The History of Dallas County, Missouri
Between the years 1841 and 1844, Dallas County was known as Niangua County. The county lies in southwestern Missouri, just on the northern slope of the Ozarks. The county is bordered by Laclede County, Camden County, Hickory County, Polk County, Greene County, and Webster County. There are several prairies in the western part of the county: High Prairie, Buffalo Prairie, Louisburg Prairie, Urbana Prairie, O’Bannon Prairie. The eastern part of the county contains fewer prairies, but has more hills and hollows. There are several famous caves along the Niangua River: McKee, Salt Pepper, Rattle Snake, and Hilderbrand.
There is little history of the Indians and first settlers before 1841. But there is record of the Osage, the Delawares, and the Kickapoos hunting and camping in Dallas County. Indians were forced to move west of Missouri due to a treaty that was signed in 1830. Three cemeteries in Dallas County have Indian graves: Morgan, A.B. , and Creek Cemetery.
The first tax receipts for the county was paid by Martin Randleman in the years 1829-1832.
In 1833, Mark Reynolds settled in Polk County, which in 1841 included Niangua County. In 1844, the county’s name was changed to Dallas, named in honor of Vice President Dallas. In 1840, the Joshua Miles family from Tennessee settled near Elkland.
The first cabin in Buffalo was built by Joseph Miles, who was a tailor and bachelor, in 1839. A Baptist preacher by name of Noah Bray, helped survey the town of Buffalo around 1839.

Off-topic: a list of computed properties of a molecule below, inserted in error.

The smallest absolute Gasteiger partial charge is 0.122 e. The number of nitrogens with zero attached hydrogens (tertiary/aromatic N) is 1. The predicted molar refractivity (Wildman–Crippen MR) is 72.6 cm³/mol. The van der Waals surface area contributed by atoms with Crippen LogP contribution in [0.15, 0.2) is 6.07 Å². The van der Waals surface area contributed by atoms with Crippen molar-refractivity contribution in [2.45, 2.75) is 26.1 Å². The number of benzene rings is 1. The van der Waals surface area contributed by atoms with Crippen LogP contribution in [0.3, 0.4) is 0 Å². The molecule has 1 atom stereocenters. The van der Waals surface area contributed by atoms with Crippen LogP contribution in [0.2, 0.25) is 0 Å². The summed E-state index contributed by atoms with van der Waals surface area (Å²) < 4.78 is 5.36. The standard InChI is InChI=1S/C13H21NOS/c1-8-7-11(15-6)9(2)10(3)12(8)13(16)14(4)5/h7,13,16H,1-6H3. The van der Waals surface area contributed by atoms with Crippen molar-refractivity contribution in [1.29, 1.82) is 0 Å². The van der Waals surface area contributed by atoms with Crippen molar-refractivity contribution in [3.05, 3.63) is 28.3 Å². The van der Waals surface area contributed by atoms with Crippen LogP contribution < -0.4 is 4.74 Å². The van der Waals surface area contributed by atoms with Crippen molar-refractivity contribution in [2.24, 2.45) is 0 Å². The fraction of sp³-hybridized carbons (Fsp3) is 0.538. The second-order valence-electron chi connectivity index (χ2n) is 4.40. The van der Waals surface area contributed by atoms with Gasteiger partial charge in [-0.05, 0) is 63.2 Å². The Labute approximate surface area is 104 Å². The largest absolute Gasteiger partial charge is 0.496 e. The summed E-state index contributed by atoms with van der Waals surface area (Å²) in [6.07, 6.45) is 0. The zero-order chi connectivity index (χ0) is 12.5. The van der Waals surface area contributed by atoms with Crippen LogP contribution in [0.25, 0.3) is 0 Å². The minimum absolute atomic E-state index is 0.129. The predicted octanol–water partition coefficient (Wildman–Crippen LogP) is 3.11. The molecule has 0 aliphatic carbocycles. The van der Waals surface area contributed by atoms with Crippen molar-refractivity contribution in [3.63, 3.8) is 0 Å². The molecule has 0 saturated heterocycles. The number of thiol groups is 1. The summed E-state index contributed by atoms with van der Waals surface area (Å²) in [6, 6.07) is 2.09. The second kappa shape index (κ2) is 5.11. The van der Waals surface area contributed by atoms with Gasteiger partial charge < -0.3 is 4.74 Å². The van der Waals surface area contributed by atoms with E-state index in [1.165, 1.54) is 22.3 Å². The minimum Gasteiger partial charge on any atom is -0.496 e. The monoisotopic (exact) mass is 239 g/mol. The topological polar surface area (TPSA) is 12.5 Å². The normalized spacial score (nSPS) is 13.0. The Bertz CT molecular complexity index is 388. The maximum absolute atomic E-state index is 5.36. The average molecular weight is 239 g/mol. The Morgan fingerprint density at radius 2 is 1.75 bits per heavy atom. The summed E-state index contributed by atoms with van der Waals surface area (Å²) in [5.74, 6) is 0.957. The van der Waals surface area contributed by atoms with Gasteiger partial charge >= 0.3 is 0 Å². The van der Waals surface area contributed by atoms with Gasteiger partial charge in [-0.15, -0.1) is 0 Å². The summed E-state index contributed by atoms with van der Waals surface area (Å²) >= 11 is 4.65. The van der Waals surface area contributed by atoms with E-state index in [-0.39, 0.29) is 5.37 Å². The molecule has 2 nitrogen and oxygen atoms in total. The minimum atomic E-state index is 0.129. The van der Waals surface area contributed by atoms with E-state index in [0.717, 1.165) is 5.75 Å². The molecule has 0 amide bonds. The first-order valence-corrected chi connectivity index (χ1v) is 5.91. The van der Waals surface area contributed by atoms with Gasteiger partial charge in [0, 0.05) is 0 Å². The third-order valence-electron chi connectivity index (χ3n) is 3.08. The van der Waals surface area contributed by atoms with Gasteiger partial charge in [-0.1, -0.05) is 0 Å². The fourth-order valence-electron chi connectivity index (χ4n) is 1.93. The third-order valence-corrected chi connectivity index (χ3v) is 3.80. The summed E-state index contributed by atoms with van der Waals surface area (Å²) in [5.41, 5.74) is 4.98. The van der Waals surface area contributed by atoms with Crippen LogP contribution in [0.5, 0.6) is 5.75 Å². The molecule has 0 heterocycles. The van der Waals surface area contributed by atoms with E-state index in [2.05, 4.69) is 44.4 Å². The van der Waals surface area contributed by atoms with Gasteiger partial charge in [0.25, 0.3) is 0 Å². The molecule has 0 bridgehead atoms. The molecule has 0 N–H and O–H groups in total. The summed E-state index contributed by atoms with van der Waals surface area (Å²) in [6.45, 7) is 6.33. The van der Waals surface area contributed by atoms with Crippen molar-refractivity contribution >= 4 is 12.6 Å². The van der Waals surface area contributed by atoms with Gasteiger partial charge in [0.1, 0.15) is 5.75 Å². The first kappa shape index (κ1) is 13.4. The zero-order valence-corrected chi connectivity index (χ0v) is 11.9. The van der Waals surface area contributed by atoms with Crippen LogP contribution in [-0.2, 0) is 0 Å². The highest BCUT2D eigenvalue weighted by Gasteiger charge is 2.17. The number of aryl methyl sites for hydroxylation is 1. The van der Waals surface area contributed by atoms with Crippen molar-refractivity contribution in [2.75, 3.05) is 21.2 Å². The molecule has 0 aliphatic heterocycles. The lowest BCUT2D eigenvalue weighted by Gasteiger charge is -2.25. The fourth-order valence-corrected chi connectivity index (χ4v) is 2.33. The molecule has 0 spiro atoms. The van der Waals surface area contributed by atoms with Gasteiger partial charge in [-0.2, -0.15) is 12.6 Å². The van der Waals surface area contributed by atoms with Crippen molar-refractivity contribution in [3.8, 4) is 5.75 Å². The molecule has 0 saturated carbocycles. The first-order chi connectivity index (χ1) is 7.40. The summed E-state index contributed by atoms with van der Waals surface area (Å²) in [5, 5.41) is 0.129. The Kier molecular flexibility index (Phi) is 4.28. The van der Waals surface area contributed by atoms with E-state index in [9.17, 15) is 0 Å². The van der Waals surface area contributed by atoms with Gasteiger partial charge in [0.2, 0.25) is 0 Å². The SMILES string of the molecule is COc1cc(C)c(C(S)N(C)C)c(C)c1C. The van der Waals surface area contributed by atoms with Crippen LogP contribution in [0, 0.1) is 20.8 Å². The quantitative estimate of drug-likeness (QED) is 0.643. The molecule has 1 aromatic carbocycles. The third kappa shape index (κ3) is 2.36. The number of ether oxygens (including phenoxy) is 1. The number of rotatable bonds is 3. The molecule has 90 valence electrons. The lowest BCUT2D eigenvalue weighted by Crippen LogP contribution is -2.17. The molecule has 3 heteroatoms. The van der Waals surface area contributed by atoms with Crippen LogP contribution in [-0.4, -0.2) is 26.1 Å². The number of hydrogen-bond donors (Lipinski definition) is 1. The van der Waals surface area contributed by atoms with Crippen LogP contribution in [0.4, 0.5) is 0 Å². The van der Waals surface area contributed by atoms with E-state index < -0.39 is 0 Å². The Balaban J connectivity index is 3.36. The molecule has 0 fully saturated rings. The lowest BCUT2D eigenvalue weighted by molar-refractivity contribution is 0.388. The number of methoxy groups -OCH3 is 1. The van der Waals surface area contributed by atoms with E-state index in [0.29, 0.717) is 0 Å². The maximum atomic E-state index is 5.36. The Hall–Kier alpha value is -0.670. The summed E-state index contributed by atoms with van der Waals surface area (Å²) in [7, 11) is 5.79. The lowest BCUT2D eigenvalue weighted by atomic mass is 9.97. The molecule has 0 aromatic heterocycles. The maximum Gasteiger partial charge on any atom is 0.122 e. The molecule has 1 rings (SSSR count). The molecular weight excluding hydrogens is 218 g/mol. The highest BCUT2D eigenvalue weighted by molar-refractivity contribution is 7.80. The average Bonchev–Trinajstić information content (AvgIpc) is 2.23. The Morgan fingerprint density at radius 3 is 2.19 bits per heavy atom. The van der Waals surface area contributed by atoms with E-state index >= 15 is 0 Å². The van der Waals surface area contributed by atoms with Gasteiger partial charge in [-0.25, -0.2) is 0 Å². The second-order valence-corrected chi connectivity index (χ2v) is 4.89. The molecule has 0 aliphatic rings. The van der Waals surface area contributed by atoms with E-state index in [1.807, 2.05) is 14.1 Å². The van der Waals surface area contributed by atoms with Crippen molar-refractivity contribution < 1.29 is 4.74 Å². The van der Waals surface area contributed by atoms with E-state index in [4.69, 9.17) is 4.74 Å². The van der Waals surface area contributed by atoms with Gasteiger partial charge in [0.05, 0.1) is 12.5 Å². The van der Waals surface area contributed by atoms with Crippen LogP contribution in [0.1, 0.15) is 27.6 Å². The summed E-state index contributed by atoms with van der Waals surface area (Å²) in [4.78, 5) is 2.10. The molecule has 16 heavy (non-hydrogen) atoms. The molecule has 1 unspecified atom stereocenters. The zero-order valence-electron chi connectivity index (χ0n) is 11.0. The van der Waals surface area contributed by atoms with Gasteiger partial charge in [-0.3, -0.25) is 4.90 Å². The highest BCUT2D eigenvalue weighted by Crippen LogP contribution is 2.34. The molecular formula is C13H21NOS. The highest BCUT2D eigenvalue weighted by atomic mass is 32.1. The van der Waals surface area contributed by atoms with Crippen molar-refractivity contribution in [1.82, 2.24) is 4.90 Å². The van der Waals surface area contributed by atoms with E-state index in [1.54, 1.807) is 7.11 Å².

There are several springs in the county: Buffalo Spring on Mill Street, Buffalo Spring one miles south of Foose, Shantz Spring near Buffalo, Willow Spring, two Randleman Springs, Morrow Spring, Sam Condren Spring, H. Southard Spring, Hodge Spring, Bass Spring, Snow Spring, William Maddux Spring, J. C. Bennett Spring, John Baker Spring, Walla Jennings Spring, Killion Spring, Andrew Patterson Spring, Coatney Spring, Taylor Spring, Weeks Spring, Cowden Spring, Rickett Spring, Bennett Spring, Bradley Spring, Willie Hill Spring, John Thomas Spring, Jones Spring, Sand Spring, Cold Spring, Spout Spring, Babb Spring, Sweaney Spring, Dr. Lindsey Spring, Otto Sweaney Sping, Mill Spring, Gum Spring, Fowler Spring, Webster Spring, Mint Spring, Big Spring Hollow, Carol Lindsey Spring, Lee Adams Spring, John Thomas Spring, Allguire Spring, Barclay Spring, Jones Spring, Charity Spring, and Dunkin Spring.
There are over 300 branches and 20 creeks. A few of the branches are named after pioneer settlers: Benton, Teele, Wingo, Walker, Coon, and Bills. The creeks in the county are: Wilson Creek, Hastin Creek, Greasy Creek, Kindley Creek, Engle Creek, Buffalo Creek, Little Lindley Creek, Cahoochie Creek, Thomas Creek, Tunas Creek, A.B. Creek, Brush Creek, Mill Creek, Jakes Creek, Halsey Hollow Creek, Indian Creek, Durrington Branch, Dick’s Creek, Dry Fork Creek, Four Mile Creek, Deusenbury Creek, Jones Creek, Cave Creek, and Goose Creek.
There are three rivers in the county: Pomme de Terre, Big Nianguas, and Little Nianguas.